Time for a video interlude I think. Episode 2 of the TV documentary the History of Rome (narrated by Peter Coyote) took me too far ahead, right up to Augustus. I only want to hang around in the 3rd century BC.
99% Invisible A lavishly illustrated cookbook, The Book of Tasty and Healthy Food was produced in 1939 by the Soviet government to develop a ‘Soviet’ cuisine as a unifying feature of Soviet nationalism, even though it bore very little resemblance to the food that was actually available. It was developed by Anastas Mikoyan, who Stalin had named to be the People’s Commissar of the Food Industry in the 1930s. He travelled to America to investigate their mass-food industry, and took advantage of the opportunity on his return to build factories that produced hamburgers, orange juice, canned food etc., naming many of the products after himself. The podcast finishes with an extract from another podcast describing the communal kitchens in Soviet Russia – no glossy photos there!
The Daily (New York Times) The Daily sometimes has a reading of articles that appear in the New York Times Magazine, as is the case with The Sunday Read: He Wants to Save Classics From Whiteness: Can The Field Survive? As you know, I’m churning my way through Mike Duncan’s History of Rome podcast series because I feel that there is something lacking in my knowledge of –what? history? the world? my culture? — through never having studied any Roman history at all. So it’s a good time to listen to this podcast about Dan-el Padilla Peralta, a Classics scholar himself from the Dominican Republic, who is really challenging the field of Classics over its links with White Supremacy. The podcast starts off with a conference in 2019, where after giving his presentation, Padilla Peralta was strongly challenged by an ‘independent scholar’ in the audience, Mary Frances Williams, who attacked him for his views and very directly in a personal sense- it must have been quite a conference. I found this podcast really interesting and challenging. I wonder how Mary Beard (my idol) responded to his views?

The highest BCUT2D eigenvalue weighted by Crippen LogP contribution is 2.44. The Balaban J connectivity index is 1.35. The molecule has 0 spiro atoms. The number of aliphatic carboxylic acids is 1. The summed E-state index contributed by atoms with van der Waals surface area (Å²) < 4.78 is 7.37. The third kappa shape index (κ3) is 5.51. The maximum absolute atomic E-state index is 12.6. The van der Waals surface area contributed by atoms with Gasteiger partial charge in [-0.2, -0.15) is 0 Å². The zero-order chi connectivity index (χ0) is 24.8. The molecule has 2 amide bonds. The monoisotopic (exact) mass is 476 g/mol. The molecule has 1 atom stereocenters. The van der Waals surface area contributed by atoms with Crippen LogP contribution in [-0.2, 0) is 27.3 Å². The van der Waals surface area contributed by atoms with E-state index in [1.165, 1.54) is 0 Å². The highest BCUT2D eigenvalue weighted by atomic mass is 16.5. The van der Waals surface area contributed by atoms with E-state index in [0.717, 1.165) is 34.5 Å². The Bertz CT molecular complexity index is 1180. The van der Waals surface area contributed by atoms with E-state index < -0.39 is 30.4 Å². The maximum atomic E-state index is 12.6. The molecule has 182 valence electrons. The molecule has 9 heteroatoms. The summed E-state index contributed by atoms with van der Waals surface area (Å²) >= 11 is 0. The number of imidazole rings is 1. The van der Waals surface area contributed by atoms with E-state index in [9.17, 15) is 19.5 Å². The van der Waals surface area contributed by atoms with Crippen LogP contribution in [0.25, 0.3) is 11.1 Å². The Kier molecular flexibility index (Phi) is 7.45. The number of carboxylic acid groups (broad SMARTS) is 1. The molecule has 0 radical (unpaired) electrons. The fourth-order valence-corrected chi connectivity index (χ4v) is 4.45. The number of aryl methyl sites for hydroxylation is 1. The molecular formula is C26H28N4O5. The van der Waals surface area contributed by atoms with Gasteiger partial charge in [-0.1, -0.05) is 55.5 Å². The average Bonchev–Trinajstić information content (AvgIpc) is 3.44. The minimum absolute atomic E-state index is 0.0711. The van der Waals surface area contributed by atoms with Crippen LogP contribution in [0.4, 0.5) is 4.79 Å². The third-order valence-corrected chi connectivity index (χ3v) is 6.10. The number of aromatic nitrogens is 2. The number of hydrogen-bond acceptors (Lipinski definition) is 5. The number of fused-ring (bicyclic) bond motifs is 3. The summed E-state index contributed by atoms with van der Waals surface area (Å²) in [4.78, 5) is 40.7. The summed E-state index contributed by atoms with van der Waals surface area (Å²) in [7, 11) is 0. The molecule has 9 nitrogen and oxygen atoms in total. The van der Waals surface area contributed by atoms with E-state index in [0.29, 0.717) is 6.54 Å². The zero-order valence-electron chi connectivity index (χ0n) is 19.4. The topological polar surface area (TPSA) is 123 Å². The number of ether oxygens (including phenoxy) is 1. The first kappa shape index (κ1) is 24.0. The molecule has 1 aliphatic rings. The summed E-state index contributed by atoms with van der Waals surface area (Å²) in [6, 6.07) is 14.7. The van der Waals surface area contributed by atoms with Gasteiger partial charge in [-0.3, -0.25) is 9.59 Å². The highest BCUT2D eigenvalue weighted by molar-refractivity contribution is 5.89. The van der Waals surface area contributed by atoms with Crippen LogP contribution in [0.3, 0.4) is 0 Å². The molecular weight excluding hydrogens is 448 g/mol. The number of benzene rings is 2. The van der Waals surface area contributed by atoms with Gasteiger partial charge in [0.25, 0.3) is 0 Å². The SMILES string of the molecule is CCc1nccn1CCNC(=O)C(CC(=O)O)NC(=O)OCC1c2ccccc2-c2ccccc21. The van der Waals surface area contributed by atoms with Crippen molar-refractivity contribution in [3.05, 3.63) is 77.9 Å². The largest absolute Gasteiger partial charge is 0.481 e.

Travels Through Time. This podcast keeps adding to my list of TBR books. This time it features Colin Jones, talking about his recent book The Fall of Robespierre. In this episode The Fall of Maximilien Robespierre, Jones chooses 9 Thermidor, Year II in the Revolutionary Calendar (27-28 July 1794) when, after giving a speech in the Convention and then in the Jacobin Club, Robespierre goes home to sleep. The next day the Convention turns against him and he was captured and wounded by a gunshot that has never been entirely explained. By the following day he was beheaded.
Conversations (ABC) I’ve just finished reading Dale Kent’s The Best I Could Be (review coming soon). I was hoping that Richard Fidler would conduct this interview, but it was Sarah Kanowski who spent too much time on being regaled with anecdotes. It made me realize that I had read most of these in the book, and that they come over well as after-dinner-tales, which is pretty much how they did in the book too.